Sunday, November 18, 2007

Movie Review: Beowulf

Bad movies usually only disappoint or bore me, but this one actually ticked me off.

Beowulf, directed by Robert Zemeckis. Screenplay by Neil Gaiman and Roger Avary. Starring Ray Winstone, Anthony Hopkins, and John Malkovich. Warner Bros. Pictures, 2007. Rated PG-13. USCCB Rating is AIII--Adults.

Read other reviews here.

It doesn't bother me so much that the movie revels in violence to the point of sadism. It doesn't bother me so much that the movie is sexually exploitative. It doesn't bother me so much that the movie takes brainless cheap shots at Christianity. But it bothers me immensely that the movie shows such utter disdain for its source material.

Zemeckis, Gaiman, and Avary apparently dislike something about Beowulf. Perhaps they dislike Beowulf's simple hero-worship, which they've replaced with a moderately engaging tale of human weakness and personal tragedy. Or perhaps they dislike Beowulf's Christian piety, which they've replaced with insults and snickers--in the movie's first half, the only explicitly Christian character is a weak coward who beats his servant, and after Beowulf becomes a Christian himself, he also becomes a pedophile (I'm not kidding!).

This computer-generated movie follows more-or-less the outline of the poem, but with added material and less political sidetracking. Danish king Hrothgar (Anthony Hopkins) builds a new mead hall called Heurot, which quickly becomes a site of joyous debauchery, much of which we get to witness. The revelry is short-lived, however, for the monster Grendel (Crispin Glover) shows up and kills people in graphic fashion. Grendel, incidentally, is one of those whiny, sympathetic Grendels of the sort that show up in modern literature.

Beowulf the Geat (Ray Winstone), whose greatest skill is masculine posturing, soon arrives to slay the monster. Determined to battle Grendel in fair combat, he not only goes into Heurot unarmed but nekkid, thereby exposing us to the full glory of digitally rendered male rear nudity. Graphic fighting with plenty of dismemberments follows.

After Beowulf kills Grendel, Grendel's mother (Angelina Jolie) comes for revenge and slaughters Beowulf's remaining men. Beowulf goes after Grendel's mother and, instead of a monstrous hag, finds a beautiful (according to some tastes) temptress. It is at this point that the film diverges from the poem and simultaneously reaches the grandest heights of silliness. Not only does Grendel's mother have a tail and high-heeled feet (I'm not kidding!), but the movie insists on exposing us to the full glory of digitally rendered full-frontal female nudity...sort of. Grendel's mother, it turns out, has all the anatomical accuracy of a Barbie doll. "Give me a son," she purrs, and I want to hear Beowulf reply, "I would, Ma'am, but I'm not sure how that would be physically possible in this case."

Somehow or other, Beowulf does manage to sire a kid on Grendel's mother, and this kid, rather than a hapless, skinless Crispin Glover, is a dragon who shows up in the twilight of Beowulf's life, and you probably know the story from there. A few extraneous details are thrown in, such as the Geats' conversion to Christianity and the elderly Beowulf's cheating on his wife with a teenage girl.

The poem Beowulf is a pious poem, yet this is plainly an impious movie. I understand why filmmakers would feel the need to add some depth to the simple plot and characters, yet they do so here only at the expense of those same characters. Beowulf comes across as a loudmouth and, in spite of his success against Grendel, a weakling who boasts too much, lies, and lacks self-control. His religion, a source of his strength in the poem, is here in the film a symbol of his weakness. References to the poem appear throughout as characters tell Beowulf his name will live forever in song, yet the movie presents itself smugly as the true story of what really happened.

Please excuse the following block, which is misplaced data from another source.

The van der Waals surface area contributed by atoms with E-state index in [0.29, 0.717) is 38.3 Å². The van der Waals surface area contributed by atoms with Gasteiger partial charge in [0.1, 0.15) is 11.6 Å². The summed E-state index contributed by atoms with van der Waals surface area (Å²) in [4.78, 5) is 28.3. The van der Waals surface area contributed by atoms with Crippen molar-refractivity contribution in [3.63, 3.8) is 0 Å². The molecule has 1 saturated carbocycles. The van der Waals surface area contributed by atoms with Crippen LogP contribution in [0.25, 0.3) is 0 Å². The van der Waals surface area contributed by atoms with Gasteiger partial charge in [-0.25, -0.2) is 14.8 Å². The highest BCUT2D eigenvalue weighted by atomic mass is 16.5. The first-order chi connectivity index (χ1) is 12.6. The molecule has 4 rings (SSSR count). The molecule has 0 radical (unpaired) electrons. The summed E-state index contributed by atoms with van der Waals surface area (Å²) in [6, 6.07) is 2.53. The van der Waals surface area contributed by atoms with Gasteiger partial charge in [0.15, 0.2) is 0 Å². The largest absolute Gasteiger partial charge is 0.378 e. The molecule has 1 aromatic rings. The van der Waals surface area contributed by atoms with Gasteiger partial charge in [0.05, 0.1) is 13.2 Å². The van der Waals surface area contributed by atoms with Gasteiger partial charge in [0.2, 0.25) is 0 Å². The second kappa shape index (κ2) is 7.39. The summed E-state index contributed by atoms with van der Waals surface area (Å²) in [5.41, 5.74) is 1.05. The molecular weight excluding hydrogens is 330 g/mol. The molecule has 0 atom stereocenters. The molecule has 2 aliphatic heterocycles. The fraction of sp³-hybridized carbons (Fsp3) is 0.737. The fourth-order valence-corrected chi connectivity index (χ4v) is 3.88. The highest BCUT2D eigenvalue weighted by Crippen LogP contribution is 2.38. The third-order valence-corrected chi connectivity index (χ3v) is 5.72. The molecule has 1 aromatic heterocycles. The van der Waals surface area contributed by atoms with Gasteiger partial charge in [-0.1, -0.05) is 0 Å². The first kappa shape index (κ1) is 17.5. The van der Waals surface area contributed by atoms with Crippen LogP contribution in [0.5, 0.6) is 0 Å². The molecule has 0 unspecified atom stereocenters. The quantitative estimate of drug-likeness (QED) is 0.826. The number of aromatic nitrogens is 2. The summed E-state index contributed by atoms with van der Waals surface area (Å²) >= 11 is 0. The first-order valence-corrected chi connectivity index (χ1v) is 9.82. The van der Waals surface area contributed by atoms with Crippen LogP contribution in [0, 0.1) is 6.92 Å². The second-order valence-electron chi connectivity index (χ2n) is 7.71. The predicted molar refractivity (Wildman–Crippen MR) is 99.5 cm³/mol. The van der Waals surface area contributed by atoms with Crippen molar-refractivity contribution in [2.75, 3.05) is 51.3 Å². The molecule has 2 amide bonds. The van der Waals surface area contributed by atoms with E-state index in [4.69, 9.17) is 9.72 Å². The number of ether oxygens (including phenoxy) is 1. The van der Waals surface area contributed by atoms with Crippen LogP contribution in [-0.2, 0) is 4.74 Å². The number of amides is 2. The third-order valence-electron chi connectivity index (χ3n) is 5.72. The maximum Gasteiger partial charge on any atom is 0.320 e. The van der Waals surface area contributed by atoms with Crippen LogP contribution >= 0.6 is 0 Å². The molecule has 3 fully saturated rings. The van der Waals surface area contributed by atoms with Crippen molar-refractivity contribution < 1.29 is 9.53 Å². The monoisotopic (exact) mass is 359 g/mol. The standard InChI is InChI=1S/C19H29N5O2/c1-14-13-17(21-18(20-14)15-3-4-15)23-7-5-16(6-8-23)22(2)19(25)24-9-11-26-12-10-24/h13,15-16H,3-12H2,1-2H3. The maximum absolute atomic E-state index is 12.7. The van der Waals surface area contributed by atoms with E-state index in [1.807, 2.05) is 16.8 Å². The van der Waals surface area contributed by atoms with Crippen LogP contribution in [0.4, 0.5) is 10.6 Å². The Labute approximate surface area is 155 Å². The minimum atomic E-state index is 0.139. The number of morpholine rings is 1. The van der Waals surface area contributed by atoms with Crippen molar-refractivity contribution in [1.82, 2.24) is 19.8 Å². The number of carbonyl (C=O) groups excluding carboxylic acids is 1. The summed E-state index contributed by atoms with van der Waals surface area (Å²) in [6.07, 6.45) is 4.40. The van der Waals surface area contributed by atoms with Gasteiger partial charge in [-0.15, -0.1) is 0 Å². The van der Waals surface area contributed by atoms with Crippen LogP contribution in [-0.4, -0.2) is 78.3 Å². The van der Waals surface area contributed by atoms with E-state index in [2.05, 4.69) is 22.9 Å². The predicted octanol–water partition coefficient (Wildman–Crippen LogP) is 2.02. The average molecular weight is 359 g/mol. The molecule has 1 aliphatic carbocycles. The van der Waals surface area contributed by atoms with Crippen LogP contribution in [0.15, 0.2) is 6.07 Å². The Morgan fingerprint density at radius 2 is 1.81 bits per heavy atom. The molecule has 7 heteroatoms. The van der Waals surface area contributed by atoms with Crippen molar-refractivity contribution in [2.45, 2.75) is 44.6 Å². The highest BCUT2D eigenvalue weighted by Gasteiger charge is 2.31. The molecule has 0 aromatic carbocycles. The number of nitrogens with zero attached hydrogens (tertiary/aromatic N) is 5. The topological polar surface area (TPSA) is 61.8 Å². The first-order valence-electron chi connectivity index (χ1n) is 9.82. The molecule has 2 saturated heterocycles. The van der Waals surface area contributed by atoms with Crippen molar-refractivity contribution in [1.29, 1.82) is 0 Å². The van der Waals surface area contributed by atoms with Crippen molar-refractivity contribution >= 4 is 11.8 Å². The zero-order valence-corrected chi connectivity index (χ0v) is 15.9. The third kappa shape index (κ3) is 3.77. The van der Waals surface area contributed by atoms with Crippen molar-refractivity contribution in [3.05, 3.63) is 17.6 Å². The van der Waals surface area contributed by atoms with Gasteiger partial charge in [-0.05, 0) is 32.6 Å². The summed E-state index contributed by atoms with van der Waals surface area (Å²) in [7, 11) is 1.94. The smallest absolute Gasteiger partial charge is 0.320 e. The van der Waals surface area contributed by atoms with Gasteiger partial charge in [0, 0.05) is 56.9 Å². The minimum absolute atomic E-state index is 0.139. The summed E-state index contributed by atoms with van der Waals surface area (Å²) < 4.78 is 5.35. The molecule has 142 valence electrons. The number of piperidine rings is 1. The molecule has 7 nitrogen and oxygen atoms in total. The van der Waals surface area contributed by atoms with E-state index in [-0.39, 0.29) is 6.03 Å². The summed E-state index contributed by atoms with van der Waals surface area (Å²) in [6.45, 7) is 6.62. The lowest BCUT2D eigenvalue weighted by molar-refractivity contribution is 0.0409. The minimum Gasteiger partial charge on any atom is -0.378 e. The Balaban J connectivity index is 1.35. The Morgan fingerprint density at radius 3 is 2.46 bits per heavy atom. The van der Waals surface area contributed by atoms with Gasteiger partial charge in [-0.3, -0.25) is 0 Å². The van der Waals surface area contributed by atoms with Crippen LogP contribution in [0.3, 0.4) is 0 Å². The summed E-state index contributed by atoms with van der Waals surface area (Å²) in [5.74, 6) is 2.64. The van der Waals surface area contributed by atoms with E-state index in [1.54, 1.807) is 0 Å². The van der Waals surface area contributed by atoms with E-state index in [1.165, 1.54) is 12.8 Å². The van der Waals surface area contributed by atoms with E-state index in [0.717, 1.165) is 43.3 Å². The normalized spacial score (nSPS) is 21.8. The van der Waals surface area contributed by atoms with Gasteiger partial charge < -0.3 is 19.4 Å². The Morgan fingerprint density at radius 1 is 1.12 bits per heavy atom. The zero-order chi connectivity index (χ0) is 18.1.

I dislike this film adaptation of Beowulf for the same reason I dislike 300. Besides displaying violence, sex, and masculine posturing for their own sake, it wants to score philosophical points, yet is consistently dumb. Religion is obviously bad, 300 tells us, because Spartan priests are ugly and stupid and like to have kinky sex with a teenager. Christianity is obviously bad, Beowulf tells us, because Christians are ugly and stupid and Beowulf likes to have kinky sex with a teenager. Someone should remind Zemeckis, Gaiman, and Avary that not all religious people are ugly or stupid and that Christianity doesn't approve of kinky sex with a teenager unless you happen to be married to her, in which case you would, preferably, also be a teenager.

On another note, I am increasingly convinced that the Motion Picture Association of America has an ethnic bias. If an animated film with this much gore, nudity, and sexual innuendo came from Japan, it would be rated R. How can Beowulf get a PG-13 rating if Appleseed, which has moderate action violence and no sex, gets an R rating? Beowulf has destroyed my faith in MPAA ratings. I must now concede to the alarmists that these ratings have indeed become effectively worthless.

Furthermore, how does an animated film with this much gore, nudity, and sexual innuendo, not to mention snide attacks on Christianity, get only an A-III rating from the United States Conference of Catholic Bishops? This movie deserves the big O for Morally Offensive or at least the A-IV for Limited Adult Audience. Beowulf has seriously wounded my faith in USCCB ratings.

The Sci Fi Catholic's Rating for Beowulf:

Myth Level: High (reasonable rendering of a hero epic with tragic elements)

Quality: High (technical virtuosity, reasonably good writing, high production quality)

Ethics/Religion: Low (sadistic violence, gratuitous sex and nudity, empty-headed attacks on Christianity)
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